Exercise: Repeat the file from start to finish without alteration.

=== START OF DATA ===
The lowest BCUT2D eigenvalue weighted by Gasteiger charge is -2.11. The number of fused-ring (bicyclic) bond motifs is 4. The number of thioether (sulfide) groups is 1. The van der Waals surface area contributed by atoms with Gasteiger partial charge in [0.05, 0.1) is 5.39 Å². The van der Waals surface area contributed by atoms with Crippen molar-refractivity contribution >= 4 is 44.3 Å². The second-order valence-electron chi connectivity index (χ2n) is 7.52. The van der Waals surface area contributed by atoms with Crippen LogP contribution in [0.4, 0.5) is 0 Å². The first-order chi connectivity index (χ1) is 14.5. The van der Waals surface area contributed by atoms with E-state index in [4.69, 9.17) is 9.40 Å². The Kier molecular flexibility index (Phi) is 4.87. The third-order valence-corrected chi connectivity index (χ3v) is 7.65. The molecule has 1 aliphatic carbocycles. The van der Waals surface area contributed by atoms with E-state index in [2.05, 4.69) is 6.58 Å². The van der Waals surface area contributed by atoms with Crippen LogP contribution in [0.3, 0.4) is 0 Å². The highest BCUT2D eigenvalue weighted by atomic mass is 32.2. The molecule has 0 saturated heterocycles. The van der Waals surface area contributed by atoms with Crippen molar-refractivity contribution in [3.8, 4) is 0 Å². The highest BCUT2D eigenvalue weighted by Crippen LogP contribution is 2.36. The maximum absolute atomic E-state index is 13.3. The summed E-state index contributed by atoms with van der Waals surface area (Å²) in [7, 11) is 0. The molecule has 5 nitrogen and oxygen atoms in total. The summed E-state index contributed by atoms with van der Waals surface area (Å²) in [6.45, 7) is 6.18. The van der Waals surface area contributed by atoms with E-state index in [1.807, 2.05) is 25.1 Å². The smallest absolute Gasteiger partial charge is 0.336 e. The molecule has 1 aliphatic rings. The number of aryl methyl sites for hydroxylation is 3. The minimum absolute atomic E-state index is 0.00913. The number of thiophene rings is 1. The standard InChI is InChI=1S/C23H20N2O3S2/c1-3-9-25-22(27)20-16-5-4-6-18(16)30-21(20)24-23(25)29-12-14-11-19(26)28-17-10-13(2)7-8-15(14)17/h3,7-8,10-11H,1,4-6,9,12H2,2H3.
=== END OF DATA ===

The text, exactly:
The lowest BCUT2D eigenvalue weighted by Gasteiger charge is -2.11. The number of fused-ring (bicyclic) bond motifs is 4. The number of thioether (sulfide) groups is 1. The van der Waals surface area contributed by atoms with Gasteiger partial charge in [0.05, 0.1) is 5.39 Å². The van der Waals surface area contributed by atoms with Crippen molar-refractivity contribution >= 4 is 44.3 Å². The second-order valence-electron chi connectivity index (χ2n) is 7.52. The van der Waals surface area contributed by atoms with Crippen LogP contribution in [0.4, 0.5) is 0 Å². The first-order chi connectivity index (χ1) is 14.5. The van der Waals surface area contributed by atoms with E-state index in [4.69, 9.17) is 9.40 Å². The Kier molecular flexibility index (Phi) is 4.87. The third-order valence-corrected chi connectivity index (χ3v) is 7.65. The molecule has 1 aliphatic carbocycles. The van der Waals surface area contributed by atoms with E-state index in [2.05, 4.69) is 6.58 Å². The van der Waals surface area contributed by atoms with Crippen LogP contribution in [0.3, 0.4) is 0 Å². The highest BCUT2D eigenvalue weighted by atomic mass is 32.2. The molecule has 0 saturated heterocycles. The van der Waals surface area contributed by atoms with Crippen molar-refractivity contribution in [3.8, 4) is 0 Å². The highest BCUT2D eigenvalue weighted by Crippen LogP contribution is 2.36. The maximum absolute atomic E-state index is 13.3. The summed E-state index contributed by atoms with van der Waals surface area (Å²) in [7, 11) is 0. The molecule has 5 nitrogen and oxygen atoms in total. The summed E-state index contributed by atoms with van der Waals surface area (Å²) in [6.45, 7) is 6.18. The van der Waals surface area contributed by atoms with E-state index in [1.807, 2.05) is 25.1 Å². The smallest absolute Gasteiger partial charge is 0.336 e. The molecule has 1 aliphatic rings. The number of aryl methyl sites for hydroxylation is 3. The minimum absolute atomic E-state index is 0.00913. The number of thiophene rings is 1. The standard InChI is InChI=1S/C23H20N2O3S2/c1-3-9-25-22(27)20-16-5-4-6-18(16)30-21(20)24-23(25)29-12-14-11-19(26)28-17-10-13(2)7-8-15(14)17/h3,7-8,10-11H,1,4-6,9,12H2,2H3.